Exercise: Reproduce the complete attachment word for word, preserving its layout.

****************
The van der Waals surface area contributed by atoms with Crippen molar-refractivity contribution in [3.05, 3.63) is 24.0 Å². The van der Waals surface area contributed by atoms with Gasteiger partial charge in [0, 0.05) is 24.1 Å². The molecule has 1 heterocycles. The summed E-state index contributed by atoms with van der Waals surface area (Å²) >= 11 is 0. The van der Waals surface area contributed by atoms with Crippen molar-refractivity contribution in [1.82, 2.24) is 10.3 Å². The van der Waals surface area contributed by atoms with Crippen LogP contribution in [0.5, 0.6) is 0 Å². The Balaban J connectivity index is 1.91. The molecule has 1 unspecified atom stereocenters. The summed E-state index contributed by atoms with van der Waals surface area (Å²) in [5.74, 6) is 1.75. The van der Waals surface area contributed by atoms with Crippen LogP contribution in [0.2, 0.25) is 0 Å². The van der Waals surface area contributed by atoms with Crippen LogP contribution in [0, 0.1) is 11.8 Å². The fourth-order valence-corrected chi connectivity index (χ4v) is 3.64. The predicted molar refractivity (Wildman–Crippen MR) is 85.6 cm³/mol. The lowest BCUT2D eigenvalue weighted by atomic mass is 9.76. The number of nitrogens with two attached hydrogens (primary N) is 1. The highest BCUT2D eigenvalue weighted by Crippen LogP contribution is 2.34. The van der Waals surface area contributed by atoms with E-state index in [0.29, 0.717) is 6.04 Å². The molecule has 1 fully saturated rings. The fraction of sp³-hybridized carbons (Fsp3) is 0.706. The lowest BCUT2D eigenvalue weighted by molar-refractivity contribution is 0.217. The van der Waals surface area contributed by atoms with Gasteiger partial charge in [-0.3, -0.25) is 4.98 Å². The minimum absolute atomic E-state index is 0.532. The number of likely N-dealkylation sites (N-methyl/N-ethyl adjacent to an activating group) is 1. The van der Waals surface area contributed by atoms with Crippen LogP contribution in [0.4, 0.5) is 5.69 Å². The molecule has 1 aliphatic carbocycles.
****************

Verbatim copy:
The van der Waals surface area contributed by atoms with Crippen molar-refractivity contribution in [3.05, 3.63) is 24.0 Å². The van der Waals surface area contributed by atoms with Gasteiger partial charge in [0, 0.05) is 24.1 Å². The molecule has 1 heterocycles. The summed E-state index contributed by atoms with van der Waals surface area (Å²) >= 11 is 0. The van der Waals surface area contributed by atoms with Crippen molar-refractivity contribution in [1.82, 2.24) is 10.3 Å². The van der Waals surface area contributed by atoms with Crippen LogP contribution in [0.5, 0.6) is 0 Å². The Balaban J connectivity index is 1.91. The molecule has 1 unspecified atom stereocenters. The summed E-state index contributed by atoms with van der Waals surface area (Å²) in [5.74, 6) is 1.75. The van der Waals surface area contributed by atoms with Crippen LogP contribution in [0.2, 0.25) is 0 Å². The van der Waals surface area contributed by atoms with Crippen LogP contribution in [0, 0.1) is 11.8 Å². The fourth-order valence-corrected chi connectivity index (χ4v) is 3.64. The predicted molar refractivity (Wildman–Crippen MR) is 85.6 cm³/mol. The lowest BCUT2D eigenvalue weighted by atomic mass is 9.76. The number of nitrogens with two attached hydrogens (primary N) is 1. The highest BCUT2D eigenvalue weighted by Crippen LogP contribution is 2.34. The van der Waals surface area contributed by atoms with E-state index in [0.29, 0.717) is 6.04 Å². The molecule has 1 fully saturated rings. The fraction of sp³-hybridized carbons (Fsp3) is 0.706. The lowest BCUT2D eigenvalue weighted by molar-refractivity contribution is 0.217. The van der Waals surface area contributed by atoms with Gasteiger partial charge in [-0.3, -0.25) is 4.98 Å². The minimum absolute atomic E-state index is 0.532. The number of likely N-dealkylation sites (N-methyl/N-ethyl adjacent to an activating group) is 1. The van der Waals surface area contributed by atoms with Crippen LogP contribution in [0.4, 0.5) is 5.69 Å². The molecule has 1 aliphatic carbocycles.